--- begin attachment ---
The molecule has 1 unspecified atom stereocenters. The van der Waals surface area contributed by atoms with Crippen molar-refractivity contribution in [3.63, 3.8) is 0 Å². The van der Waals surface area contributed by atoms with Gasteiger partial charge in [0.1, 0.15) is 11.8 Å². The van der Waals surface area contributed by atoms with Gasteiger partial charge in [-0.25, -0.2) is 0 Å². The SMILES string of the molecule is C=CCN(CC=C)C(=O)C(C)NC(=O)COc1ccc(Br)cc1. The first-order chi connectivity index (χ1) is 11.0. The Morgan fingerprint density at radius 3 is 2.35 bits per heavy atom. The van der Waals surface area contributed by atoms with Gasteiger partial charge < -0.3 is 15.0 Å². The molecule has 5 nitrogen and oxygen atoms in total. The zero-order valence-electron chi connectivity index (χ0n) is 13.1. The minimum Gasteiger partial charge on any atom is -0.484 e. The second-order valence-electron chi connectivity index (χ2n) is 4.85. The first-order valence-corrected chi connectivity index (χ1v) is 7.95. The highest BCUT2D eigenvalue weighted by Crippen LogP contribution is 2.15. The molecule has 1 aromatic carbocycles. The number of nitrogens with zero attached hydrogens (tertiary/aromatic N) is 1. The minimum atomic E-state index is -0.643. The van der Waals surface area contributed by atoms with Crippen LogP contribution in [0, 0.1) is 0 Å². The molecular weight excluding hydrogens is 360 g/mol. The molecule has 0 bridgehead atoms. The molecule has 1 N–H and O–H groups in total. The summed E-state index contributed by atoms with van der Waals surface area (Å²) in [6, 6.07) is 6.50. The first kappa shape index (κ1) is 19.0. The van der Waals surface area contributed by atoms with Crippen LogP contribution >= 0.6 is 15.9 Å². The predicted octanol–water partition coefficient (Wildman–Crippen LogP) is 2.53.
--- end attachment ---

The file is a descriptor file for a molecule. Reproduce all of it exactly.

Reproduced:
The molecule has 1 unspecified atom stereocenters. The van der Waals surface area contributed by atoms with Crippen molar-refractivity contribution in [3.63, 3.8) is 0 Å². The van der Waals surface area contributed by atoms with Gasteiger partial charge in [0.1, 0.15) is 11.8 Å². The van der Waals surface area contributed by atoms with Gasteiger partial charge in [-0.25, -0.2) is 0 Å². The SMILES string of the molecule is C=CCN(CC=C)C(=O)C(C)NC(=O)COc1ccc(Br)cc1. The first-order chi connectivity index (χ1) is 11.0. The Morgan fingerprint density at radius 3 is 2.35 bits per heavy atom. The van der Waals surface area contributed by atoms with Gasteiger partial charge < -0.3 is 15.0 Å². The molecule has 5 nitrogen and oxygen atoms in total. The zero-order valence-electron chi connectivity index (χ0n) is 13.1. The minimum Gasteiger partial charge on any atom is -0.484 e. The second-order valence-electron chi connectivity index (χ2n) is 4.85. The first-order valence-corrected chi connectivity index (χ1v) is 7.95. The highest BCUT2D eigenvalue weighted by Crippen LogP contribution is 2.15. The molecule has 1 aromatic carbocycles. The number of nitrogens with zero attached hydrogens (tertiary/aromatic N) is 1. The minimum atomic E-state index is -0.643. The van der Waals surface area contributed by atoms with Crippen LogP contribution in [0, 0.1) is 0 Å². The molecular weight excluding hydrogens is 360 g/mol. The molecule has 0 bridgehead atoms. The molecule has 1 N–H and O–H groups in total. The summed E-state index contributed by atoms with van der Waals surface area (Å²) in [6, 6.07) is 6.50. The first kappa shape index (κ1) is 19.0. The van der Waals surface area contributed by atoms with Crippen LogP contribution >= 0.6 is 15.9 Å². The predicted octanol–water partition coefficient (Wildman–Crippen LogP) is 2.53.